As I roll over in my bed, aka the living room couch, my dog licking my face greets me. I can’t help but think about all the sacrifices and responsibilities I have solely because I was the first-born.
Take this whole sleeping situation for example. I lost my bed, and bedroom, when I went to school because my parents decided my younger brothers shouldn’t share a room anymore. I understand not holding a room like some type of shrine, especially when I don’t live there eight months out of the year. That said, living on the couch in the central location for five other people and one smelly black lab is far from ideal.
As I lay there trying to figure out a quiet place I can escape to, and finish the homework I brought home, my dad walks into the living room.
“We’re going to need you to drive the boys to practice because I have to go to a meeting.”
Here are the assumed responsibilities I mentioned. I’ve always been the stand in soccer mom; I even drive the mini van to complete the image.
I roll my eyes but don’t object; it won’t help me. With a nod, he grabs his keys and is out the door. Upstairs I hear an argument break out between my sister, Erin, and my youngest brother Patrick. So much for that homework.
I roll off the couch and take the stairs two at a time and find them in his bedroom, Erin’s face red from screaming.
“You’re not allowed in my room! And you can’t take my stuff!”
Patrick is staring passively at her, hands on his hips.
“I don’t know what you’re talking about,” he replies calmly. His coolness only fuels her fire and she flies across the room to rip an iPhone charger out of the wall. This breaks his composure and he too starts screaming. “That’s mine! What are you doing?!”
And just like that, a wrestling match erupts over the foot long piece of cord. Here we go.
I sigh and assume the role of referee that I’ve been playing for years. “Stop it!” I yell as I enter the fray just in time for a rogue elbow to make contact with the window next to them.
The chaos pauses momentarily as we all watch the crack spider its way across the pane. Erin breaks the silence with a push and a curt “nice job idiot” to Patrick and the fighting resumes.
I wonder what it would be like to be an only child.
I’m just getting back from my week in Aruba. I’m exhausted and I head upstairs as soon as I get home. I drop my Gucci bag onto the floor of my bedroom and climb into my king bed.
I flip on the huge television I got as a Christmas gift and grab my iPad off my nightstand as I burrow underneath my covers.
I can hear my dad in the room over, working in his office and talking to a client on the phone. I had passed my mom in her pride and joy, her home gym, on my way to my bedroom earlier. I know it’ll be awhile until anyone comes to bother me and I consider taking a nap before I decide instead to upload all my vacation photos.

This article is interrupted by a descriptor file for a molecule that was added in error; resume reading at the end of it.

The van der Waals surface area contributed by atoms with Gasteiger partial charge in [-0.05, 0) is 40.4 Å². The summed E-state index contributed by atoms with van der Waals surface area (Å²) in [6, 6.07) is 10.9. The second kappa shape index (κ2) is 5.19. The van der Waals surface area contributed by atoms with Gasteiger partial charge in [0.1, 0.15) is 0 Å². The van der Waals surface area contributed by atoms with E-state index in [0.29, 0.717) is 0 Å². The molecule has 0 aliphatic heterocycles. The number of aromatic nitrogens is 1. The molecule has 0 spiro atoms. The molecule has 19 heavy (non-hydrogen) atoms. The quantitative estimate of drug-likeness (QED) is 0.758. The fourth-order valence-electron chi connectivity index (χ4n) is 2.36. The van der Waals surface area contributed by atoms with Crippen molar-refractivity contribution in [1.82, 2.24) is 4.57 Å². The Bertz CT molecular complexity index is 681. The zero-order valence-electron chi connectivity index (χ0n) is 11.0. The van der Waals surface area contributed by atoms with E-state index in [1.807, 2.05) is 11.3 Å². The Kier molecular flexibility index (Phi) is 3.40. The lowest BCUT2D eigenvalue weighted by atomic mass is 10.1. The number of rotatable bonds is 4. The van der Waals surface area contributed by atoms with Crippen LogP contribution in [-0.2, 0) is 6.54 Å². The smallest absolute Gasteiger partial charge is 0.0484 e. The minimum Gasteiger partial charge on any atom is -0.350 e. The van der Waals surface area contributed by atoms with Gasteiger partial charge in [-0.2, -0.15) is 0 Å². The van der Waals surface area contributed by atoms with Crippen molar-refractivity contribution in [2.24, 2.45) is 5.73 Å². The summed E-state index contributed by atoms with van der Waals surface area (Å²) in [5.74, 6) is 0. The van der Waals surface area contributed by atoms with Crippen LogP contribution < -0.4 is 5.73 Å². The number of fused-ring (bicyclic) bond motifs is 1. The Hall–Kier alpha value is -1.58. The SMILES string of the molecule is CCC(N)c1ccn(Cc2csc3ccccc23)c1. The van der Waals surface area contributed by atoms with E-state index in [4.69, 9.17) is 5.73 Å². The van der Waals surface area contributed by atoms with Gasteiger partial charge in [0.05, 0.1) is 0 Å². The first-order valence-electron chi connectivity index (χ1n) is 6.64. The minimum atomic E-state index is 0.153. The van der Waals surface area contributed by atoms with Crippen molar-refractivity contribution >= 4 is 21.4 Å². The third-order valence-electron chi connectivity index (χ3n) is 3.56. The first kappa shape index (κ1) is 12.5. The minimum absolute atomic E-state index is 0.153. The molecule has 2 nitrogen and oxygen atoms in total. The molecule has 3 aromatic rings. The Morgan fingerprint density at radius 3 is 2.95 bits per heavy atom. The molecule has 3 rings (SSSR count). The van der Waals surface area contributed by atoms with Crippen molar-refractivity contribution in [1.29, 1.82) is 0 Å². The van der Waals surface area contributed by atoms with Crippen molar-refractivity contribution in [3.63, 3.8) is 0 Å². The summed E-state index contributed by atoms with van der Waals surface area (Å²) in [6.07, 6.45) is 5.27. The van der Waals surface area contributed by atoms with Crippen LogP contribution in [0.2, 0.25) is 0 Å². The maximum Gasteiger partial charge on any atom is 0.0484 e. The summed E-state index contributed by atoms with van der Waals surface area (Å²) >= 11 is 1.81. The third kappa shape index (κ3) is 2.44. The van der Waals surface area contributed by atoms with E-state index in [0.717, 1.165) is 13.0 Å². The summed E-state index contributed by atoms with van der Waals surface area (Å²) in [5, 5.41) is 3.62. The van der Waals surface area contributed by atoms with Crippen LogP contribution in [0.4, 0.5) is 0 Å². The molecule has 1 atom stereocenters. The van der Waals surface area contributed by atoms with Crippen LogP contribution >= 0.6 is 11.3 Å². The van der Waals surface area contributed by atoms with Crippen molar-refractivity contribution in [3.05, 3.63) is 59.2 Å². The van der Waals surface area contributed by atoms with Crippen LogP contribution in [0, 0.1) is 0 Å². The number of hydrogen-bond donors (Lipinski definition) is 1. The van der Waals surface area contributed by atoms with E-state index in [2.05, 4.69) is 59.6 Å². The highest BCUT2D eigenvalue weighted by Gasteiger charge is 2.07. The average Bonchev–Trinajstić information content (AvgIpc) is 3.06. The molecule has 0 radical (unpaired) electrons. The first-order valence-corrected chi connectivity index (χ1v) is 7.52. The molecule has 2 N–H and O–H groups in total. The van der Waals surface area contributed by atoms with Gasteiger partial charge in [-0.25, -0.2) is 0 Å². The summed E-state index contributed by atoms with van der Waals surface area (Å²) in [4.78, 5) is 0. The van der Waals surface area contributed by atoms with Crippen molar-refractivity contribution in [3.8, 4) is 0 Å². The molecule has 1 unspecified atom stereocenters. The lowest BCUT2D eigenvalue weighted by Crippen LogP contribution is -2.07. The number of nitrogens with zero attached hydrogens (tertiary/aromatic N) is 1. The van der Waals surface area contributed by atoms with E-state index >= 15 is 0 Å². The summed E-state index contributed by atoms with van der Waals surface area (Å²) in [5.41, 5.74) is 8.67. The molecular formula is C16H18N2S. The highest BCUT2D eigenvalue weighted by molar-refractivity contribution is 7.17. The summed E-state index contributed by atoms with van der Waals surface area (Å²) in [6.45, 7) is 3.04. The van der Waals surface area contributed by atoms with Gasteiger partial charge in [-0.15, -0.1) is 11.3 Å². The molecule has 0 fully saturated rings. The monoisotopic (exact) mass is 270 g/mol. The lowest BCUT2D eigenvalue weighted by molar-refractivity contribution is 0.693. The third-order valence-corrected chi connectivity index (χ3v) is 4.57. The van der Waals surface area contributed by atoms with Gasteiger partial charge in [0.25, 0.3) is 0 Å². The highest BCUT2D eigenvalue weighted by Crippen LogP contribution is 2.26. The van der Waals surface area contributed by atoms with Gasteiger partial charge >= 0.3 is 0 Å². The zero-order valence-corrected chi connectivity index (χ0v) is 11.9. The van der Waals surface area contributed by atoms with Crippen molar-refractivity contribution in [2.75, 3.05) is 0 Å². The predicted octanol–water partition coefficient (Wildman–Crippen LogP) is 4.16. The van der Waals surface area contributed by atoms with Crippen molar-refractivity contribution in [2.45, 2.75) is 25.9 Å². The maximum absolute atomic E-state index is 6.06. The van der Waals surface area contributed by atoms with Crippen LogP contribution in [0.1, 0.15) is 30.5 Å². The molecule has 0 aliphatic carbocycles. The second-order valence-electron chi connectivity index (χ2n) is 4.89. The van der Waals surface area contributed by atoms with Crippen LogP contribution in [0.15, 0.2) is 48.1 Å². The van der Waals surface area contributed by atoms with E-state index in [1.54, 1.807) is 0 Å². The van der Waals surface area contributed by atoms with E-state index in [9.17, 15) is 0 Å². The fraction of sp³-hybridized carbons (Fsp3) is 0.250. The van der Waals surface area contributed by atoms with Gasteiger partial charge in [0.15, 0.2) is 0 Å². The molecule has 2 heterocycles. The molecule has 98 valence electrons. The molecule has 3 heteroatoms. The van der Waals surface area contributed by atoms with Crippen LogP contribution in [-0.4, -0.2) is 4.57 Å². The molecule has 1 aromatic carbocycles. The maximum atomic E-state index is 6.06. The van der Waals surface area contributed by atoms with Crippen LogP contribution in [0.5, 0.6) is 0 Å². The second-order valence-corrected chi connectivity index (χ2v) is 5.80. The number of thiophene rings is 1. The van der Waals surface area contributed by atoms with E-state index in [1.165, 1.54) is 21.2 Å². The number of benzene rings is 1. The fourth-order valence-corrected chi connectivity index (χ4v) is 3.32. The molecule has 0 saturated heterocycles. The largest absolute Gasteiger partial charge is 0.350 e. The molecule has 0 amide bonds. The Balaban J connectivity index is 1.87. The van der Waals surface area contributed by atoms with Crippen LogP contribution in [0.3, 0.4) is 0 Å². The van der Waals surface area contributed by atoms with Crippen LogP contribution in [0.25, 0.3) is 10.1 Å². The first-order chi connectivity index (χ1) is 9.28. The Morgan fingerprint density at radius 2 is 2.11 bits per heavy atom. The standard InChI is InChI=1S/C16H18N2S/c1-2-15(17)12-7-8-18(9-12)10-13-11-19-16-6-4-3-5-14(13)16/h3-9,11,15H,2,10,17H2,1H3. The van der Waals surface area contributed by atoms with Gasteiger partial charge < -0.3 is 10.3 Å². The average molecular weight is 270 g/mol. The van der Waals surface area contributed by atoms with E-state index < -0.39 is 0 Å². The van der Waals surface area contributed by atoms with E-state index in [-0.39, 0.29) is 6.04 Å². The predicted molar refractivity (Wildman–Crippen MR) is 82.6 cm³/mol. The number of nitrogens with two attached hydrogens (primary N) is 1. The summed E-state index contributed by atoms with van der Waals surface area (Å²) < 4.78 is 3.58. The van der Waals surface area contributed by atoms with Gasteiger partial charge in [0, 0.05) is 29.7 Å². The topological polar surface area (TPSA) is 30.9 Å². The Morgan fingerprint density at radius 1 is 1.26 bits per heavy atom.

My parents had given me the spring break trip as an early graduation present and had even paid for my best friend’s way. One of the many perks of being an only child. The tickets were obviously first class and there had been a minor disagreement about who got the window seat (aka me because my parents bought the tickets) but other then that we had a fantastic time.
I spend the next few hours uploading the few hundred pictures I took throughout the week and unpacking my bags. I had bought some adorable new clothes there. My dad peeks his head in my door just as I’m about to resign to my exhaustion.
“Hey sweetie. Want to come to dinner with us? We’re going to Rovezzi,” he says with a smile. He knows I can’t resist my favorite Italian restaurant.
Later the three of us comfortably piled into my mom’s new Lincoln and as we pull out of the driveway the conversation moves to her best friend Jayne and her five kids. She had called while I was away, unsure if she could afford her eldest’s dream college.
“Sometimes I think we should have had more kids until I realize how hard situations like that would be,” my dad says from the front seat. He looks at me in the rearview mirror as we reach a stop sign, “Do you ever wish you had siblings Kels?”
I ponder in silence for a minute and consider his question. I witness my friends and the relationships they have with their siblings and sometimes feel a pang of jealousy because that is something I’ll never get to experience. But I also know I wouldn’t have everything I do if my parents had to worry about more then just me.
Behind us a horn blares…
I’m still standing in Patrick’s room, staring at the glass. I realize the horn was an air horn held by my other brother, Daniel, who’s standing in the doorway.
“Shut up! We’re going to be late for practice,” he says as he turns and walks back down the hall.
Patrick sticks his tongue out at Erin and follows Daniel. He attempts to hurdle a pile of laundry and trips, landing on the floor with a loud thud. Daniel turns and chuckles when he sees him tangled in the arm of a shirt. I start laughing and I see a smile crack Erin’s stern expression. Soon all four of us are in hysterics, Patrick still lying on the floor.
Sometimes I wish I was only child but then my life would be a hell of a lot less fun.